The Offensive Rebounding Final Exam

The most telling statistic for Tennessee this year is how many threes they make. Tuesday’s 20-point win over South Carolina included 7-of-21 from the arc for the good guys, making Tennessee 10-0 this year when they hit 26+% from three and 1-4 when they don’t.

But over the last three post-PB&J seasons, the most telling trend overall might be what the Vols allow on the offensive glass.

The Vols have lost four straight to LSU, three of them in Baton Rouge. And we’ve dropped six straight to Auburn, three of those on the road plus one in the SEC Tournament.

Compare that to our oldest rivals from Kentucky, where Rick Barnes is 8-6 since arriving in Knoxville, and 3-1 in our last four trips to Rupp Arena. No Tennessee coach has ever enjoyed this kind of success against Kentucky, regularly the most talented team in the league.

The Cats certainly haven’t played as fast in the past, but I don’t think physicality has ever been an issue for them. If anything, I think there’s an important style point here.

Auburn and LSU were both in the Top 15 nationally in offensive rebounding percentage in 2020, Auburn again in 2021. Unlike previous versions, this year’s Bruce Pearl squad is defense-first, and perhaps more willing to make that trade to get guys back on that end of the floor, where they lead the nation in blocked shots. But we’ve got until February 26 to figure them out. LSU is 37th, and grabbed a dozen offensive rebounds against us, a season high allowed by the Vols.

And from the data at Sports-Reference, that’s a good place to start. In the last three years, Tennessee is 6-15 when allowing 10+ offensive rebounds. It drops to 2-9 at 11+.

Those 15 losses with 10+ offensive rebounds allowed? That’s 56% of Tennessee’s total losses the last three years. It includes all three losses to LSU, Auburn, and Alabama in that span. It also includes Villanova this year, Oregon State and the dreadful performance at Florida last year, and the Memphis loss in 2020.

Noticeably absent from the list? Kentucky. The Cats had anywhere from five to nine offensive rebounds against the Vols in our last four meetings, each won by the road team. Throughout Barnes’ tenure, the Vols have found regular success with undersized post players against Kentucky: not just Grant and Admiral, but Armani Moore and John By God Fulkerson.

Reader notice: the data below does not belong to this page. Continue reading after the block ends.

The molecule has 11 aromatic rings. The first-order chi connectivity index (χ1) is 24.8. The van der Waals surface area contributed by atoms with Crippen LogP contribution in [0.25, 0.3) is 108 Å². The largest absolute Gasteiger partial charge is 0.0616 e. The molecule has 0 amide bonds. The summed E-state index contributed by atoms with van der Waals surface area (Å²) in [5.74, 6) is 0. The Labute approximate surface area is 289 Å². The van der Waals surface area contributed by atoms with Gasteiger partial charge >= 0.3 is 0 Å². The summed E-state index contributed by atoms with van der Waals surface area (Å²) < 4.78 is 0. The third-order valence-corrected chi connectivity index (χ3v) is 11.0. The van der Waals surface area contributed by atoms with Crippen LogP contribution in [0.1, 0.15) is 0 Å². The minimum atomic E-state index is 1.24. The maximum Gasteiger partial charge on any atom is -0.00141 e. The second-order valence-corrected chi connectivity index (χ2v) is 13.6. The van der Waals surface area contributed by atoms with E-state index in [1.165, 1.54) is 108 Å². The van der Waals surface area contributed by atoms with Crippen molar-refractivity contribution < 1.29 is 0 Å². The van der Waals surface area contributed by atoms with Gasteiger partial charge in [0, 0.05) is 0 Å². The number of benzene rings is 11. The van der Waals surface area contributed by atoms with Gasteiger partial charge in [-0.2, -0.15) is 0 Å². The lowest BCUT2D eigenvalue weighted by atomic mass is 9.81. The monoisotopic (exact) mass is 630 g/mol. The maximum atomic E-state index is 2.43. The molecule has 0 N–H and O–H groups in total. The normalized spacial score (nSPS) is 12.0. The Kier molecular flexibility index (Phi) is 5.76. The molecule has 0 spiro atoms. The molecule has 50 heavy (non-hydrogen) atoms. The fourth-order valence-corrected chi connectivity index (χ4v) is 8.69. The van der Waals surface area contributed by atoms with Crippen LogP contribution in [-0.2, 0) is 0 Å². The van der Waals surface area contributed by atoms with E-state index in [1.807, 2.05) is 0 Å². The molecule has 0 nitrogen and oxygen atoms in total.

So we’re going to find out real quick about this hypothesis on Saturday, because when it comes to offensive rebounds, Oscar Tshiebwe is the final exam.

You never know what kind of pro someone will be. But if you’re just looking for a great college basketball performance, Tshiebwe is giving it to you almost every night. He’s the current leader in the KenPom Player of the Year standings, putting him on a short list with guys like Carsen Edwards, Brandon Clarke & Rui Hachimura, and Devon Dotson & Udoka Azubuike as the most productive college players the Vols have faced in the last few years.

Tshiebwe averages 17 points and 15 rebounds – five offensive – per game. In 29 minutes. You can beat Kentucky when he goes off, or at least Duke did (17 points, 20 rebounds). Notre Dame (25 points, 7 rebounds) and LSU (8 points, 13 rebounds) kept him one dimensional, relatively speaking. In the last two games, he has 59 points and 30 rebounds against Georgia and Vanderbilt.

Who’s drawing this 6’9″, 255 lbs. assignment? Kentucky surrounds him with three shooters, so it’s not usually a twin towers situation like the Vols have seen in this matchup before. Tennessee’s best defensive rebounder is Olivier Nkamhoua, who’s still giving up 25 pounds here. It’s also a big game for Josiah-Jordan James, who’s been one of the team’s best rebounders his entire career, to help clean things up.

Styles will indeed collide here. Is Tennessee just as susceptible against this Kentucky team as they’ve been against Auburn and LSU in the past when it’s mostly one guy doing all this work on the offensive glass? Could the Vols simply shoot their way past it by getting north of 26%? How much can Tennessee’s own bread and butter – creating turnovers – become a factor in this game?

Our first four SEC road games have been mountainous: Alabama, LSU, Kentucky, then Memorial on Tuesday. That’s followed by a trip to Texas two weeks from tomorrow. It gets easier from there: our last five SEC road games are South Carolina, Mississippi State, Arkansas, Missouri, and Georgia. There’s a concern that Auburn, with both dominant play and a lighter schedule, could build an insurmountable lead in the conference race. If the Vols want to keep pace there, this is a big one to get.

But I’m most interested to see how the things we believe about Tennessee – in the present, and over the last three years – manifest themselves in this game. That Barnes and these guys have created something other than, “It’s Rupp, we’ll lose,” is remarkable by itself. What more will we learn about the Vols this time?

1:00 PM ET Saturday, ESPN, with the Dan Shulman/Jay Bilas/Holly Rowe A-team.

Go Vols.

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